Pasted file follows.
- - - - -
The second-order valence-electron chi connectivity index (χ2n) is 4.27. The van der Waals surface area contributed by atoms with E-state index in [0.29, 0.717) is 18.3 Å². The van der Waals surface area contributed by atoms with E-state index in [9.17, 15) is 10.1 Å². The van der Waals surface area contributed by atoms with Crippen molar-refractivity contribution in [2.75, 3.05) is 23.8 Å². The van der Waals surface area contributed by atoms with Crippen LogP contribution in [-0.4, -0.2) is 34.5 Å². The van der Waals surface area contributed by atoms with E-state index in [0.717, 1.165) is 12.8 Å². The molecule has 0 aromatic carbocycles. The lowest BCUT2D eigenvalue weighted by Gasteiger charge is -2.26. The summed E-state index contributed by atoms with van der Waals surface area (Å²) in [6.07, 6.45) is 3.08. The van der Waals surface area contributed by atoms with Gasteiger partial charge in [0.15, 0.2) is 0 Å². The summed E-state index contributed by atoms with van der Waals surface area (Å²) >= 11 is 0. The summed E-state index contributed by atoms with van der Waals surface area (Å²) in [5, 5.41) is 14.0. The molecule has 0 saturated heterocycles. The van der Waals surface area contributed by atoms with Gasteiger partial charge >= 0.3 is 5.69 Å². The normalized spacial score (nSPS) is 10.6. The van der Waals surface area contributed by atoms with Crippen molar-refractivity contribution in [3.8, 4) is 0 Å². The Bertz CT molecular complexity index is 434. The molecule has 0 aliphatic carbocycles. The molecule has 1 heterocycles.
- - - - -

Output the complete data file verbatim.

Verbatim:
The second-order valence-electron chi connectivity index (χ2n) is 4.27. The van der Waals surface area contributed by atoms with E-state index in [0.29, 0.717) is 18.3 Å². The van der Waals surface area contributed by atoms with E-state index in [9.17, 15) is 10.1 Å². The van der Waals surface area contributed by atoms with Crippen molar-refractivity contribution in [2.75, 3.05) is 23.8 Å². The van der Waals surface area contributed by atoms with Crippen LogP contribution in [-0.4, -0.2) is 34.5 Å². The van der Waals surface area contributed by atoms with E-state index in [0.717, 1.165) is 12.8 Å². The molecule has 0 aromatic carbocycles. The lowest BCUT2D eigenvalue weighted by Gasteiger charge is -2.26. The summed E-state index contributed by atoms with van der Waals surface area (Å²) in [6.07, 6.45) is 3.08. The van der Waals surface area contributed by atoms with Gasteiger partial charge in [0.15, 0.2) is 0 Å². The summed E-state index contributed by atoms with van der Waals surface area (Å²) >= 11 is 0. The summed E-state index contributed by atoms with van der Waals surface area (Å²) in [5, 5.41) is 14.0. The molecule has 0 saturated heterocycles. The van der Waals surface area contributed by atoms with Gasteiger partial charge >= 0.3 is 5.69 Å². The normalized spacial score (nSPS) is 10.6. The van der Waals surface area contributed by atoms with Crippen molar-refractivity contribution in [3.8, 4) is 0 Å². The Bertz CT molecular complexity index is 434. The molecule has 0 aliphatic carbocycles. The molecule has 1 heterocycles.